You should never lie because not lying makes you a better person. In addition, truth is an absolute value everybody must adhere to.
Virtue Ethics in Business
Historically Virtue Ethics practitioners, like Socrates, we’re searching for moral wisdom or enlightenment. Interestingly, there are examples of Virtue Ethics in business.
Books like Tom Peters and Robert H. Waterman Jr.’s In Search of Excellence promote a kind of Virtue Ethics for business. To explain, Peters and Waterman emphasize the abstract ideal of “excellence” over quantifiable business success.
Peters and Waterman’s belief is that the pursuit of “excellence” will make a business better. Practical aspects of the business-like performance will improve because employees are striving for an abstract ideal.
Similar notions include the pursuit of “quality” through systems like Six Sigma. Quality, like excellence, is an abstract ideal, the pursuit of which can improve the functioning of a business.
Limitations to Virtue Ethics
The major criticism of Virtue Ethics is that its practitioners often ignore the results of their actions in pursuit of an abstract ideal.
Management lets product quality; or basic business functions deteriorate while it pursues “excellence,” for example. Customer service falls apart because management is obsessed with “quality.”
This is why many practical businesspeople and employees are suspicious of Virtue Ethics and abstract business theories. They fear management’s focus on abstract goals will interfere with business processes.
Another reason leaders resist Virtue Ethics is that they fear conflicts or discussions over philosophical issues that will distract the organization from its core functions. For instance, arguments over the ethics of advertising could hamstring an organization’s marketing efforts.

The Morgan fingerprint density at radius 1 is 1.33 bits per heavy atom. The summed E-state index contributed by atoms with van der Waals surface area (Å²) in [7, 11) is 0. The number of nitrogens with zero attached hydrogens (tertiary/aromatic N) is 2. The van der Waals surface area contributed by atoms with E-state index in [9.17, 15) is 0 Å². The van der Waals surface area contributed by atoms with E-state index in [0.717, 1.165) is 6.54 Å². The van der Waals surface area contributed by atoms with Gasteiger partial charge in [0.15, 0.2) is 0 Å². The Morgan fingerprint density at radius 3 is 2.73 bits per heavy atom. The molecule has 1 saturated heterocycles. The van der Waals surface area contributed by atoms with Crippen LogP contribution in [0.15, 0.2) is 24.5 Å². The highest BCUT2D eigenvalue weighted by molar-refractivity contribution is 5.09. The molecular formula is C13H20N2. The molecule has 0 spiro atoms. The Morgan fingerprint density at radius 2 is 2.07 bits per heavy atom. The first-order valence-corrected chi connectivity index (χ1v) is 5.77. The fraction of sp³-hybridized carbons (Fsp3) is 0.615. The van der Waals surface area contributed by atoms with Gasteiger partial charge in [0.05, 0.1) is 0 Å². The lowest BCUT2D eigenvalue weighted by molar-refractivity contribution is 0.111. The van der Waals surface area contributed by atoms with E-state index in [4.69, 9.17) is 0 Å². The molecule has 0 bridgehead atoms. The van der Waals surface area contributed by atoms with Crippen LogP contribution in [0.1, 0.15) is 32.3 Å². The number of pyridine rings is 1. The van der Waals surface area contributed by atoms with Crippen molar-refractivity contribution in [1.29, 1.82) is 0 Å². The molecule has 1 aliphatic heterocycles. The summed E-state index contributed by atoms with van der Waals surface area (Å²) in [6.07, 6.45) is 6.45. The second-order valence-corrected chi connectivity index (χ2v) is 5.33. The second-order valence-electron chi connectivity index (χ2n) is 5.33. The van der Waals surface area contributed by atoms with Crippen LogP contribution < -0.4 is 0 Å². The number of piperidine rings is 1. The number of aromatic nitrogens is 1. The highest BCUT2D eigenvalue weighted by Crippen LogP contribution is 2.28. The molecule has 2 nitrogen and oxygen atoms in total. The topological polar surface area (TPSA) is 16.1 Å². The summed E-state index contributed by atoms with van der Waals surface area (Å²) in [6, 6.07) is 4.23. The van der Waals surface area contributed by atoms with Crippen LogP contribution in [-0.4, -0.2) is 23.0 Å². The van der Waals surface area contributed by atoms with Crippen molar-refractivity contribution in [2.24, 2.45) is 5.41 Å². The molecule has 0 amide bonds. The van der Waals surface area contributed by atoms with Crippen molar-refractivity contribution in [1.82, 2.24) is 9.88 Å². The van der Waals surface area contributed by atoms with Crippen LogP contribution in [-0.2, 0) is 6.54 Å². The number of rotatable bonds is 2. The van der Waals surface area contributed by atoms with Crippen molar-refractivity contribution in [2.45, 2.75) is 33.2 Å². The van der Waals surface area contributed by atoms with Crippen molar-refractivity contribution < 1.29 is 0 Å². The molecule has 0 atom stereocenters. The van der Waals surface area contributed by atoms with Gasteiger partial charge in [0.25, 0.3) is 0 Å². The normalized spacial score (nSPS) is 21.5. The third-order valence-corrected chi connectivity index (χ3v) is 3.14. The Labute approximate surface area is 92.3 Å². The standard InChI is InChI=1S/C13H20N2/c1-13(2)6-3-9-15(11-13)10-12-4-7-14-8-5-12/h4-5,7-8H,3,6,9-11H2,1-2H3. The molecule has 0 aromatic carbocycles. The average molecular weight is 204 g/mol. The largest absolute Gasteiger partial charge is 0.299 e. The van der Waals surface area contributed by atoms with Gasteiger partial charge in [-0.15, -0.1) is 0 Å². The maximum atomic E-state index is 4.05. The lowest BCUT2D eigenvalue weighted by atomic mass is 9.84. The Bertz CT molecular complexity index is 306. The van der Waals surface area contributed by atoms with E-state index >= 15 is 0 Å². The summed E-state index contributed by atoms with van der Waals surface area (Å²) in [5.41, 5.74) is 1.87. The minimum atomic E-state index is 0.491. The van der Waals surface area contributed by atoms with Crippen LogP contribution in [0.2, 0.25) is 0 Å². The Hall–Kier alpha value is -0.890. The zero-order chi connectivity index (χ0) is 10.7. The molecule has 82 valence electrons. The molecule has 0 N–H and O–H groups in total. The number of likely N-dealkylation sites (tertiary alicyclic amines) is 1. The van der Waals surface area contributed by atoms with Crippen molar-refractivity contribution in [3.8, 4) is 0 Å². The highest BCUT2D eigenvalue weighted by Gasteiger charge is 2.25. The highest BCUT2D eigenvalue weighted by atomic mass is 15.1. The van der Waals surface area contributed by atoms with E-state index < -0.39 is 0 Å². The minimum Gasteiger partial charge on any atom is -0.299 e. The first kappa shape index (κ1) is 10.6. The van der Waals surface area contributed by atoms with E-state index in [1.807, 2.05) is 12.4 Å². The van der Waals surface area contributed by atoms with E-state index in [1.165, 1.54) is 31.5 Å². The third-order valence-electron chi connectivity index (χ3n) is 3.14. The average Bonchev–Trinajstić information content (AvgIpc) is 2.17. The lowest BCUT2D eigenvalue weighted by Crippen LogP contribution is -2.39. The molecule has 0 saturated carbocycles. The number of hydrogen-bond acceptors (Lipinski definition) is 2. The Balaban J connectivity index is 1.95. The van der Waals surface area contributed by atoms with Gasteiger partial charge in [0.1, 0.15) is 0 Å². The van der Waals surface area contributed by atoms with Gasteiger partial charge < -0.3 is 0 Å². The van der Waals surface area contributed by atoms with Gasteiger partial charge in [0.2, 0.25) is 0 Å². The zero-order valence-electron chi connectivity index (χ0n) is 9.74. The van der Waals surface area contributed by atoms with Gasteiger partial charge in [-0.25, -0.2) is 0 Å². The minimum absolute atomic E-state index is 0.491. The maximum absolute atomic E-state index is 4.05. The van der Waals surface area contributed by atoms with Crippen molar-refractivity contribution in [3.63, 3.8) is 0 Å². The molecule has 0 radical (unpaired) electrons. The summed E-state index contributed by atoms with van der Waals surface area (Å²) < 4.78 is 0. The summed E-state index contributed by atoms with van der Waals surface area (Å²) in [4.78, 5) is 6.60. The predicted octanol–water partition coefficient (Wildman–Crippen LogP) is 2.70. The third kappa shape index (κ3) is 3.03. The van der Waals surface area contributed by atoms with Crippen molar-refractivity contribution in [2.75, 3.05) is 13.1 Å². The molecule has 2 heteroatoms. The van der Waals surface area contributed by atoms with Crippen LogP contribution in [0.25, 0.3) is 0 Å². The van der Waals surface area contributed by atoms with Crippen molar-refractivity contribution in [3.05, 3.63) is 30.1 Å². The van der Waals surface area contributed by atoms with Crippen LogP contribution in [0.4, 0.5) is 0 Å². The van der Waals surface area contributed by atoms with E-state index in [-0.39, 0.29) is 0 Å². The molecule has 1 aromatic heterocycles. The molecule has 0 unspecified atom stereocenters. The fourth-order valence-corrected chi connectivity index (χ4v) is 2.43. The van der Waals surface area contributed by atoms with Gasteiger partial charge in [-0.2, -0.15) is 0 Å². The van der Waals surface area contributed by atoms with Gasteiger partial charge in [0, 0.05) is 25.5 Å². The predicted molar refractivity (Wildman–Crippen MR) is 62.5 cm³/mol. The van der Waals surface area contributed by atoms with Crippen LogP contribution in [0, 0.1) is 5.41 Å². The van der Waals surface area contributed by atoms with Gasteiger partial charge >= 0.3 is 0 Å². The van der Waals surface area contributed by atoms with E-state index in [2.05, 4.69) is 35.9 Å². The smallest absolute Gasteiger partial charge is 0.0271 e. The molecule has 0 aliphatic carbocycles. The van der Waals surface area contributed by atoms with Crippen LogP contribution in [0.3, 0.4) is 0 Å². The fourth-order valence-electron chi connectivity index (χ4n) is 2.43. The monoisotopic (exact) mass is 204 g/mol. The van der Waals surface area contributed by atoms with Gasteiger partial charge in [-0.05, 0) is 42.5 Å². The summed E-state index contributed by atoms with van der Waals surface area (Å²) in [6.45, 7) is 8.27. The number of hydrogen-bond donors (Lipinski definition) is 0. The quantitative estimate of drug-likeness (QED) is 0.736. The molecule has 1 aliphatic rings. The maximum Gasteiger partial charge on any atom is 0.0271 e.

However, Virtue Ethics has a strong appeal to leaders and educated people. In particular, people who want their lives or activities to be about more than making money are attracted to virtue.
7. Which Ethics System Is Right for You?
There is nothing simple about ethics and no such thing as a simple ethical decision. This complexity is why many leaders make the mistake of avoiding ethics until it is too late.
However, discussing ethics now, even if it becomes messy, complicated, and divisive, is always better than ignoring ethics. Thus, you should decide what ethical system your organization will follow and implement it.
Generally, Utilitarianism is best for manufacturers, technology companies, and other organizations that deal with a physical product. Rule Utilitarianism, in particular, is usually the easiest ethical system for uneducated people to understand and practice. Moreover, it can avoid religious or political controversy.
On the other hand, sales, engineering, design, entertainment, and software companies can benefit from Virtue Ethics. The pursuit of excellence, or quality, can promote best practices and better behavior from employees. In addition, abstract ideals often appeal to creative and scientific people.